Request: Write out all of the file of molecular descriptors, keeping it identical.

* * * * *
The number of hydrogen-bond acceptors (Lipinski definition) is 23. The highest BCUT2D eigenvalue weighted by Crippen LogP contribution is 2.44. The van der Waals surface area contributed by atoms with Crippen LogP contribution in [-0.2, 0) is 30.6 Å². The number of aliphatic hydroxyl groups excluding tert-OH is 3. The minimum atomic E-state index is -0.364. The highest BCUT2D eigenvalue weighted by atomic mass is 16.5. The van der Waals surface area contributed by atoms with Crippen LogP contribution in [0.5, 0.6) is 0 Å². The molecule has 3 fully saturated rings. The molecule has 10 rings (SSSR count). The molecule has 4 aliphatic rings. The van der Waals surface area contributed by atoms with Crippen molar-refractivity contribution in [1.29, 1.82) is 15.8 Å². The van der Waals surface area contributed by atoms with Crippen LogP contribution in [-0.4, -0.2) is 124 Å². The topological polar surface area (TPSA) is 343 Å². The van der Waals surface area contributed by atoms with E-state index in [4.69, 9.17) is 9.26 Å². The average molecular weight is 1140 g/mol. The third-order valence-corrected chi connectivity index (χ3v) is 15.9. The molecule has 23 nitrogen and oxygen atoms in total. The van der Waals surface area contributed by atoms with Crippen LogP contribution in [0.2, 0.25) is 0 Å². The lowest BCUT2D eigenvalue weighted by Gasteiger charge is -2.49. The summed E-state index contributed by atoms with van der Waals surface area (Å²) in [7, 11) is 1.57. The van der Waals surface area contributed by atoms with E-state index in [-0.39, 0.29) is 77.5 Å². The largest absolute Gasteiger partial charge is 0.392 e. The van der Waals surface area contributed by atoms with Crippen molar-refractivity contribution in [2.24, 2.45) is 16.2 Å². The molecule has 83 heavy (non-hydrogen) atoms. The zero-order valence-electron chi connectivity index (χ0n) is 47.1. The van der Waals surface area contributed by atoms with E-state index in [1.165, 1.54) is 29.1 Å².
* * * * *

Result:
The number of hydrogen-bond acceptors (Lipinski definition) is 23. The highest BCUT2D eigenvalue weighted by Crippen LogP contribution is 2.44. The van der Waals surface area contributed by atoms with Crippen LogP contribution in [-0.2, 0) is 30.6 Å². The number of aliphatic hydroxyl groups excluding tert-OH is 3. The minimum atomic E-state index is -0.364. The highest BCUT2D eigenvalue weighted by atomic mass is 16.5. The van der Waals surface area contributed by atoms with Crippen LogP contribution in [0.5, 0.6) is 0 Å². The molecule has 3 fully saturated rings. The molecule has 10 rings (SSSR count). The molecule has 4 aliphatic rings. The van der Waals surface area contributed by atoms with Crippen molar-refractivity contribution in [1.29, 1.82) is 15.8 Å². The van der Waals surface area contributed by atoms with Crippen LogP contribution in [-0.4, -0.2) is 124 Å². The topological polar surface area (TPSA) is 343 Å². The van der Waals surface area contributed by atoms with E-state index in [4.69, 9.17) is 9.26 Å². The average molecular weight is 1140 g/mol. The third-order valence-corrected chi connectivity index (χ3v) is 15.9. The molecule has 23 nitrogen and oxygen atoms in total. The van der Waals surface area contributed by atoms with Crippen LogP contribution in [0.2, 0.25) is 0 Å². The lowest BCUT2D eigenvalue weighted by Gasteiger charge is -2.49. The summed E-state index contributed by atoms with van der Waals surface area (Å²) in [7, 11) is 1.57. The van der Waals surface area contributed by atoms with E-state index in [-0.39, 0.29) is 77.5 Å². The largest absolute Gasteiger partial charge is 0.392 e. The van der Waals surface area contributed by atoms with Crippen molar-refractivity contribution in [2.24, 2.45) is 16.2 Å². The molecule has 83 heavy (non-hydrogen) atoms. The zero-order valence-electron chi connectivity index (χ0n) is 47.1. The van der Waals surface area contributed by atoms with E-state index in [1.165, 1.54) is 29.1 Å².